Polish official: Istanbul Convention could impose ‘leftist ideology’

Women with banners 'We want Power not Violence' protest against Polish government's plans of termination of Istanbul Convention at the Main Square in Katowice, Poland, 31 July 2020. [Andrzej Grigiel/EPA/EFE]

Poland’s conservative nationalist government cranked up its campaign against Europe’s accord on violence against women, calling it a tool for the EU to foist “leftist ideology” on unwilling member states.

Warsaw deems the Council of Europe Istanbul Convention too liberal and the new row over it could worsen friction between the ruling Law and Justice Party (PiS) and European Union institutions alarmed at a perceived erosion of democratic standards and rights in Poland.

The PiS has targeted the convention since its presidential candidate narrowly won re-election in July after a campaign that inveighed against LGBT rights. PiS officials have signalled they want to start procedures to leave the pact as part of efforts to cement a socially conservative agenda for years to come.

“It’s a document that can in a few years be used to push for a change in law on abortion, for example. It’s a convention that makes a number of extreme leftist assumptions,” Sebastian Kaleta, a deputy justice minister, told Reuters this week.

He said the convention could also be used to increase migrant flows. “These men who a few years ago crossed the sea to European countries would say at the first control (point) that they feel they are women or genderless…and will ask for asylum as the convention allows (for this),” Kaleta said.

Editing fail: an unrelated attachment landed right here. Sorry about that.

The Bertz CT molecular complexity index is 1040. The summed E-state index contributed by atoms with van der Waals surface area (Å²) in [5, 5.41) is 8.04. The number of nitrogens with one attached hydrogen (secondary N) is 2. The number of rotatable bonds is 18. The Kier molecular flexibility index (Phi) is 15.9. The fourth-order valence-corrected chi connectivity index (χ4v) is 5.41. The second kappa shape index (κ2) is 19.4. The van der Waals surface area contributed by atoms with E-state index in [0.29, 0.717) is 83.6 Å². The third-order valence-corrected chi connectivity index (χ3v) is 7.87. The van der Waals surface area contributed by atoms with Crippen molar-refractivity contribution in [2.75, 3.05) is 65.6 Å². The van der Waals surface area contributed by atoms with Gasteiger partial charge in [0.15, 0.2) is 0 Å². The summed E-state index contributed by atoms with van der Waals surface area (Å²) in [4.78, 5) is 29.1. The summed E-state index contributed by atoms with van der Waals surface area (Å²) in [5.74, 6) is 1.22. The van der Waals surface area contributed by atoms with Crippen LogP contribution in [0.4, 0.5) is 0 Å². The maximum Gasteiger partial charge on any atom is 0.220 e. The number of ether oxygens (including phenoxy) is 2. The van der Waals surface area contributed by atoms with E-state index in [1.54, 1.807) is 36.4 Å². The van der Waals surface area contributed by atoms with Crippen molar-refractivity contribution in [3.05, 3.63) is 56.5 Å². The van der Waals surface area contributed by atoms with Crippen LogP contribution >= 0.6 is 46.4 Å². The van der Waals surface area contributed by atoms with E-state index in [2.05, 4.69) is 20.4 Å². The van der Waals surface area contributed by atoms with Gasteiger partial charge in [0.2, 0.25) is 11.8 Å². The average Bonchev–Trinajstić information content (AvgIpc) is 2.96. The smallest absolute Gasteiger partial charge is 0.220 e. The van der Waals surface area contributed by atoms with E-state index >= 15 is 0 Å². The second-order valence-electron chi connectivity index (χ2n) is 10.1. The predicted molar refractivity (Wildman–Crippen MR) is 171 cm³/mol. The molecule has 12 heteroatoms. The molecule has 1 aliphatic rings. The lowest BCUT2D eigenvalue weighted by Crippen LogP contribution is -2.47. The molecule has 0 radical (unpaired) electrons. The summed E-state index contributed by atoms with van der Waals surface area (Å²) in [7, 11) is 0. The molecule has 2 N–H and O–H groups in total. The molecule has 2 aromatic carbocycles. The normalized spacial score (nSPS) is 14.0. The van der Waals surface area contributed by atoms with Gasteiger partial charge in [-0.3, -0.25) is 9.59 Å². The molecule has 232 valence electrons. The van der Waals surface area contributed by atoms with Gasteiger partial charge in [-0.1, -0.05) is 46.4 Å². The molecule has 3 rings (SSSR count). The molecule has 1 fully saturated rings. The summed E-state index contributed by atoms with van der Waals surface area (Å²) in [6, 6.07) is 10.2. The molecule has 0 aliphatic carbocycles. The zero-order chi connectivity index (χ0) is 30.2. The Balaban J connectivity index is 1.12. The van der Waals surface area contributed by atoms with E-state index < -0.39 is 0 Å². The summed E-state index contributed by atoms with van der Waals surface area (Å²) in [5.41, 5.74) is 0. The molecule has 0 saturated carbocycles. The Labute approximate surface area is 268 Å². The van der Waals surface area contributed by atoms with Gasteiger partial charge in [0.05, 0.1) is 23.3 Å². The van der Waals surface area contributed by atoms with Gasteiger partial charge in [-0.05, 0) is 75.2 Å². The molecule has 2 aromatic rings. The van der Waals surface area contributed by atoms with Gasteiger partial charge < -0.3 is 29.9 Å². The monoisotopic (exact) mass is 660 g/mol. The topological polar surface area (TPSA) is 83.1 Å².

Poland has been among the most vocal critics of the EU’s migrant relocation programmes and has some of Europe’s most restrictive rules surrounding abortion.

Prime Minister Mateusz Morawiecki last week said Poland’s potential departure from the convention would be assessed by its constitutional court.

'Alarm' at Poland's plan to leave treaty protecting women

The EU and the Council of Europe on Sunday (26 July) voiced regret and alarm over the Polish right-wing government’s move to withdraw from a landmark international treaty combating violence against women.

Since the election, the European Commission has threatened to cut off funding to Polish regions declaring themselves free of what they call LGBT “ideology”, hoping to deter what it sees as Poland’s backsliding on women’s and LGBT rights.

EU chief backs LGBT rights in row with Poland

European Commission president Ursula von der Leyen defended LGBT rights on Thursday (30 July) after a row erupted over the EU’s refusal of grants to towns in Poland accused of discrimination.

Kaleta said such moves would violate EU treaties and called for a shake-up in the Commission.

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